Connecticut lawmakers passed a bill earlier this month to guarantee paid sick days for hundreds of thousands of service workers, many of whom are Latinos, becoming the first state in the nation to pass such a measure.
Supporters called the Connecticut bill a “historic victory” for worker’s rights and public safety.
“The bill targets a broad range of workers in the service sector from food preparation and food service workers, to day care workers, bus drivers and retail folks,” said Vicki Shabo, director of the work and family program for the National Partnership for Women & Families, a nonprofit located in Washington D.C.
Source: Institute for Women's Policy Research
Shabo said many of these workers have close contact with the public and thus have a greater chance of spreading disease if they are forced to work while ill.
“Everyone should care about this,” she said, “because we’re all being put at risk.”
But Andy Markowski, a lobbyist for the National Federation of Independent Business, expressed skepticism that the law would deter restaurant workers from coming to work because he said many make the bulk of their income from tips, which they would lose out on if they took a sick day.
“So there’s really no incentive for a sick worker to stay home,” he said.
Markowski also said the law would deter new businesses from opening up in Connecticut and be costly to small business owners, many of who already offer their workers paid time off.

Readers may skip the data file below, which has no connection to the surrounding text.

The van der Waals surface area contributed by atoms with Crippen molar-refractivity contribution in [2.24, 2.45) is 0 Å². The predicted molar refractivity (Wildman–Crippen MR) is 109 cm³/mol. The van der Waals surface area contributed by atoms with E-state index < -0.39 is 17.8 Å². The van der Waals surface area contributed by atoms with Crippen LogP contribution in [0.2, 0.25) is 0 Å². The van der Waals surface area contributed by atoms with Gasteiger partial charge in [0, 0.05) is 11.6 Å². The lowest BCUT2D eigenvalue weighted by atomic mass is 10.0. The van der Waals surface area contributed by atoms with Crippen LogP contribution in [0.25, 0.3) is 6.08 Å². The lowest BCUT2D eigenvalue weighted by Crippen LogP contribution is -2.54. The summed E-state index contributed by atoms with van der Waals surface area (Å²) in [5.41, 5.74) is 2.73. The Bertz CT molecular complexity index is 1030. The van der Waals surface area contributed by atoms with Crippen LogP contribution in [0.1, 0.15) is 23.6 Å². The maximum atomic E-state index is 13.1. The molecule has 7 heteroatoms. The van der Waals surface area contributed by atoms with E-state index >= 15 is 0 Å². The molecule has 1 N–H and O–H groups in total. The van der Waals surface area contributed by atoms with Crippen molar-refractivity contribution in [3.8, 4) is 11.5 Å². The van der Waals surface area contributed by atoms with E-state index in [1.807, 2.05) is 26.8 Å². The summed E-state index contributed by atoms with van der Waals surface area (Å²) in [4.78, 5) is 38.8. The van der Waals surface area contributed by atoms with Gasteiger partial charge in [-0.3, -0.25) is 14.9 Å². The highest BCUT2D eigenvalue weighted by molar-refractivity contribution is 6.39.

“The few small businesses who don’t offer paid time off,” he said, “simply can’t afford it.”
Latinos are the fastest growing segment of the U.S. workforce, but 58 percent of Latinos, about 12 million workers, don’t have paid sick days, according to a 2010 report by the Institute for Women’s Policy Research.
In addition to Connecticut, two cities, San Franciso and Washington D.C., also have mandatory paid sick days for service workers and three other cities — Denver, New York and Seattle — are considering adapting such measures. The Philadelphia City Council recently approved the measure, though on Tuesday the mayor vetoed it.
In addition, lawmakers in Massachusetts have held hearings on a similar bill and at the federal level, Sen. Tom Harkin, D-Iowa, and Rep. Rosa DeLauro, D-CT, recently re-introduced the Healthy Families Act, which would mandate paid sick days nationwide.
Katherine Jimenez was one of the lucky ones. She worked as hostess for a Washington D.C. restaurant after that city’s law was passed.
“It was a great thing,” she said. “It made a big difference. I didn’t have to think twice about taking the day off when I was sick for fear of losing money that I needed to pay the bills.”
But Jimenez, who now works for the worker’s rights organization, Restaurant Opportunities Center United, said the Washington D.C. law does not cover restaurants workers who are paid in tips — wait staff, bartenders, bus boys — because District of Columbia council members added last-minute amendments to the law to exempt them.
She recalled a local man she knows who works as bartender who unknowingly contracted swine flu during the winter of 2009 and kept working because he could not afford to take a day off. The man eventually ended up in the hospital.
“That’s why it’s so important to have this coverage,” she said. “At the end of the day, it’s a public health issue.”
Nancy Averett is a freelancer for Fox News Latino.